Dr. Fauci says we’re at the point in the pandemic where ICU beds will likely have to be rationed
The Delta variant continues to run rampant in the U.S. and as now many ICU hospital beds across the United States are close (or already at) full capacity and Dr. Anthony Fauci worries about what’s going to happen when we have to turn COVID-19 patients away from the E.R.
“We are perilously close,” Fauci told CNN. “You’re going to be in a situation where you’re going to have to make some very tough choices.”
Dr. Fauci on hospitals: "In certain areas of the country, [you're] getting so close to having full occupancy that you're gonna be in a situation where you're gonna have to make some very tough choices." pic.twitter.com/DRpQrQXinN
— The Hill (@thehill) September 7, 2021
Fauci’s referring to the fact that hospitals will have to decide who is worthy of COVID-19 treatment or not when states actually run out of hospital beds and according to the U.S. Department of Health and Human Services, 93% of ICU beds are full in the state of Arkansas, 96% of ICU beds are taken in Georgia, Kentucky is 90% full, and Texas ICUs across the state are 92% full.
In fact, it’s already happening.
The Washington Post reports that for the first time in Idaho’s history, overburdened hospitals have begun to start rationing medical care. Idaho has had to activate its “crisis standards of care” for at least 10 hospitals, which means that patients may have to be treated in hallways or conference rooms and some equipment may not be available.
“Crisis standards of care is a last resort. It means we have exhausted our resources to the point that our healthcare systems are unable to provide the treatment and care we expect,” Dave Jeppesen, the state’s public health director, said in the statement. “This is a decision I was fervently hoping to avoid.”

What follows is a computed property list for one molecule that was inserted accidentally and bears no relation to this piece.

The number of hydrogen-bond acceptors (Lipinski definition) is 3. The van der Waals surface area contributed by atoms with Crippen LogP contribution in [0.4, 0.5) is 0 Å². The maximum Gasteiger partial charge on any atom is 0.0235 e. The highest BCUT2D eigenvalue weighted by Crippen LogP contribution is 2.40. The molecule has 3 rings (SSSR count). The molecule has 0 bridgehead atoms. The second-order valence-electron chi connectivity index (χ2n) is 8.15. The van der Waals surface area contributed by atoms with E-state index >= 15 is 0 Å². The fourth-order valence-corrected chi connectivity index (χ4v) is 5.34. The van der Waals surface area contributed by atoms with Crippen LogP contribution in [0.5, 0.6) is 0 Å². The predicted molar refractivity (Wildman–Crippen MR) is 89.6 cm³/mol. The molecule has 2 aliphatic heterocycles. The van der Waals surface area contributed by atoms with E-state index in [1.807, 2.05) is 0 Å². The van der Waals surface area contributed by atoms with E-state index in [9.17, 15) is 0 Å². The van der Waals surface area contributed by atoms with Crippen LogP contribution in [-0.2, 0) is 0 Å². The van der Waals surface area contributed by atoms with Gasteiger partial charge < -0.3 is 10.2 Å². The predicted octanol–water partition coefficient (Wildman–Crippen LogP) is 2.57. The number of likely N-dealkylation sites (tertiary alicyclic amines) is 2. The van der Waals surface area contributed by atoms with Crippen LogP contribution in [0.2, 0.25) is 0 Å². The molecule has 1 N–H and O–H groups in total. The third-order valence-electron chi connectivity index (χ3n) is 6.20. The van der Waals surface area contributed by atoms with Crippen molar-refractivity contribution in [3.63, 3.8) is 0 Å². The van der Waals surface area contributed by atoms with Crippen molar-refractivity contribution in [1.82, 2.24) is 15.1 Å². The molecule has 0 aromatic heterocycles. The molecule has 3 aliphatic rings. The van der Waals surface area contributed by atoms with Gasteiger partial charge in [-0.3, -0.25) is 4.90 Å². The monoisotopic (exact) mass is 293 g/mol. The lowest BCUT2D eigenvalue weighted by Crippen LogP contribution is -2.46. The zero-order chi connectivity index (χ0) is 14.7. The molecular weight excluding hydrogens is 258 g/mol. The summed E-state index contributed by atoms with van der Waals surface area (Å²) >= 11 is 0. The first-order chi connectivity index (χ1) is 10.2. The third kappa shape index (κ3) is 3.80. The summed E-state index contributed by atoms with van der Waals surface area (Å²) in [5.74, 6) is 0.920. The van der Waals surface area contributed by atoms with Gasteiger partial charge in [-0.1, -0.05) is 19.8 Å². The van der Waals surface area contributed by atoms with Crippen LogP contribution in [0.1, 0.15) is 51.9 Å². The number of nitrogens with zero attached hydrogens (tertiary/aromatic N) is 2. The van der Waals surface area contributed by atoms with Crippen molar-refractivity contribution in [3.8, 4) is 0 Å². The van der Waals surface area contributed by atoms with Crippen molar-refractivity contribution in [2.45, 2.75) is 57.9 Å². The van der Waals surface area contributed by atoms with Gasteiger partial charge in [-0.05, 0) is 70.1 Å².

"The move allows hospitals to allot scarce resources like ICU rooms to patients most likely to survive. Other patients may be placed in classrooms or conference rooms rather than traditional hospital rooms or go without some life-saving medical equipment."https://t.co/35mIsIe1vl
— Rachel Maddow MSNBC (@maddow) September 7, 2021
Things are dire in Alabama, too. Per local Fox affiliate WZDX, the Alabama Hospital Association said on Monday, September 6, that the state has 181 more ICU patients than there are formally staffed beds. It’s so bad in Alabama that nurses are striking. At the University of Alabama at Birmingham, nurses refused to clock in over the Labor Day holiday, citing low pay and poor working conditions due to the overload of COVID-19 patients.
“Many of our patients that are coming in with COVID are unvaccinated. That has really increased patient load and stress on nurses,” Lindsey Harris, president of the Alabama State Nurses Association, told reporters (via AL.com)
HAPPENING NOW: Night shift at UAB refusing to clock in due to working conditions and COVID-19 pay ending https://t.co/Gki5YK032T
— #WVTM13 (@WVTM13) September 7, 2021
Over in Kentucky, a federal medical team had to fly in to open up more hospital beds. “Our situation is dire,” Kentucky Governor Andy Beshear told NBC’s “Meet the Press” (via The New York Times) on Sunday. “We are hit very, very hard, but we are going to continue to fight.”
Georgia regional hospital administrator (via CNN): "Our hospitals are full. We're looking to add space in hallways and conference rooms….Our emergency rooms and our urgent care centers are seeing higher volume than they've seen throughout this pandemic." https://t.co/hImC1kYR4U
— Seth Abramson (@SethAbramson) August 31, 2021
In Albany, Georgia, Phoebe Putney Memorial Hospital Director of Emergency Services, Dr. James Black told CNN that “the emergency department is full and the hospital is full. Anytime a patient is discharged, we have patients waiting on those beds.”
Sounding like a broken record at this point due to the refusal by many Americans to take basic COVID-19 precautions, Dr. Fauci reminded everyone, yet again, that “vaccination is the number one” method of lowering hospitalizations, full stop.